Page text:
'HK citizen' identity strongest in 10 years

PUBLISHED : Thursday, 29 December, 2011, 12:00am
UPDATED : Thursday, 29 December, 2011, 12:00am


Despite increasing economic integration, locals are viewing themselves more strongly as Hongkongers rather than Chinese citizens than at any time in the past decade, a survey has found.

The poll asked 1,016 city residents to rank the strength of their feelings as 'Hong Kong citizens' on a scale from zero to 10, and found an average rating of 8.23 points, a 10-year high.

Asked the same question about their identity as 'Chinese citizens', the average rating was 7.01 points, a 12-year low. The poll was conducted from December 12-20.

The University of Hong Kong's public opinion programme has conducted such surveys from time to time since the 1997 handover.

Dr Robert Chung Ting-yiu, the programme's director, said: 'This [trend] is contrary to the [direction of] China's economic development in recent years, so it must be due to factors beyond economic development.' But he stopped short of speculating about the reasons behind the fluctuations in these figures.

The pollsters combined all the survey results into an identity index on a scale from zero to 100. City residents' strongest feelings of identity are as 'Hong Kong citizens', at 79.1 points, followed by 'members of the Chinese race' at 72.5 points.

Then came 'Asians', at 72.1 points; 'Chinese citizens', at 67.9 points; 'global citizens', at 67 points; and finally 'citizens of the People's Republic of China', at 61.1 points.

'The feeling of being 'citizens of the PRC' was the weakest among all identities tested,' Chung said.

Dr Leung Hon-chu, principal lecturer at Baptist University's sociology department, said some recent issues might have discouraged Hongkongers from identifying themselves as Chinese citizens.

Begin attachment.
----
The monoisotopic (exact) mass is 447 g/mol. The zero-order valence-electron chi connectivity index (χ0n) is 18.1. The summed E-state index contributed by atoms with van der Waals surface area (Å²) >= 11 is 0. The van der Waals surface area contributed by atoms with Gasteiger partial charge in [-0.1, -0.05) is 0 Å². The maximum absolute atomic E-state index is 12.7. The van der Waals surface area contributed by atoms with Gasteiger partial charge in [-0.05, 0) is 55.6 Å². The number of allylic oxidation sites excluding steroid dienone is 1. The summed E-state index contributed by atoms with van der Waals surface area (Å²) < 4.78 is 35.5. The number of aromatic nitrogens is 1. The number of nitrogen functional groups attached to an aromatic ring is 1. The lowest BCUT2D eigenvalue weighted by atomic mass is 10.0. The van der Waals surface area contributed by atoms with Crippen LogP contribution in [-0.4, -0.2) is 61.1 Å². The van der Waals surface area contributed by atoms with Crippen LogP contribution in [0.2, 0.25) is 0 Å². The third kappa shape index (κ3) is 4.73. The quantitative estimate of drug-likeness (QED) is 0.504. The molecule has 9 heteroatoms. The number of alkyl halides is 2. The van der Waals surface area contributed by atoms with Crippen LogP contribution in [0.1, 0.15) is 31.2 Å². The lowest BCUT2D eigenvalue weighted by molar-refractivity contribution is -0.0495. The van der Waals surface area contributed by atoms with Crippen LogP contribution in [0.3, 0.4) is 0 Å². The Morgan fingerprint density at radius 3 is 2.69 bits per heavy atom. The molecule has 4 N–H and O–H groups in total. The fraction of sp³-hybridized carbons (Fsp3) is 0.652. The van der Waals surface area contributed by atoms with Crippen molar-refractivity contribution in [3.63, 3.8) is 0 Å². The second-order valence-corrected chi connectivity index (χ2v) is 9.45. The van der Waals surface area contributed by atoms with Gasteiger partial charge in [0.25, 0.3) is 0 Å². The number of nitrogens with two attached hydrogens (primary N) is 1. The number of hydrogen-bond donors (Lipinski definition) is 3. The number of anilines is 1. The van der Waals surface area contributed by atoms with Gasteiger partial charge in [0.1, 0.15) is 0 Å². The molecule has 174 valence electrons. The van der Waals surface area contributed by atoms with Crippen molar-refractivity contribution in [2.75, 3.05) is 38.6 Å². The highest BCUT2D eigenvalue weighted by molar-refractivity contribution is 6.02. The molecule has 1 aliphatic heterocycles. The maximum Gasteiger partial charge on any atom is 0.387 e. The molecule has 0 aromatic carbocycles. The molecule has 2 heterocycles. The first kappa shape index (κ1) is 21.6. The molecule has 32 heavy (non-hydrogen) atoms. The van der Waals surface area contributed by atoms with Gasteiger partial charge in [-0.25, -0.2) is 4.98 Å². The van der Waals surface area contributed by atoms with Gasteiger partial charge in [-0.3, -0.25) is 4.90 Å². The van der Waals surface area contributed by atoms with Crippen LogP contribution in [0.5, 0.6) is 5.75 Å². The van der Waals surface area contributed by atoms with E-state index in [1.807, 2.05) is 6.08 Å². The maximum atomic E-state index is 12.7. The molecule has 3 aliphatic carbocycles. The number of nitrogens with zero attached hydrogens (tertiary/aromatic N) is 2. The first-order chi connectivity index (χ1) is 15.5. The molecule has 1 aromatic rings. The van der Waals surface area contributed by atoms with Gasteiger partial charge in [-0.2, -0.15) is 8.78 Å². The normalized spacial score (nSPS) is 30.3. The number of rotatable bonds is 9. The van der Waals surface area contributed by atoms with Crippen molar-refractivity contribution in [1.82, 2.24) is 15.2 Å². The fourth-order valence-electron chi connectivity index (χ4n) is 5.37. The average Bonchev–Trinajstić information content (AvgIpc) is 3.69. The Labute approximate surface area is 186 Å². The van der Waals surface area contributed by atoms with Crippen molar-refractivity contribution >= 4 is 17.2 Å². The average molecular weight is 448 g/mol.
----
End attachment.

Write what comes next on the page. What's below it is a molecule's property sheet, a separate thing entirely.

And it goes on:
He cited the vote-rigging scandal following Hong Kong's recent district council elections, allegedly linked to the central government's influence in local affairs; and Beijing's crackdown on dissidents such as artist-activist Ai Weiwei.

The controversial security arrangements during Vice-Premier Li Keqiang's visit in August could also have affected Hongkongers' impressions of the mainland, he said.

'The sense of identity is not determined by the economic growth [of a place]. Rather, it is related to whether they feel engaged in or contributing to the development [of society as a whole],' Leung said.

'The narrowing of the difference between Hong Kong and the mainland in the political and cultural arenas may prompt fear among locals that democracy and human rights, honoured in the city, could be weakened,' he added.

Political scientist Dr James Sung Lap-kung said the weakening local sense of a 'Chinese citizen' identity could be tied to a wide range of factors to do with China's diplomatic relations as well as social and economic developments.

The recent Wukan protest over confiscated farmland, and demonstrations over a proposed power plant in Haimen, Guangdong, could have affected Hongkongers, Sung said. The small-circle chief executive election might also weaken people's sense of engagement, making them believe Beijing was exerting its influence over the city, he said.


identified themselves as 'Hong Kong citizens

- 17pc identified themselves as 'Chinese citizens'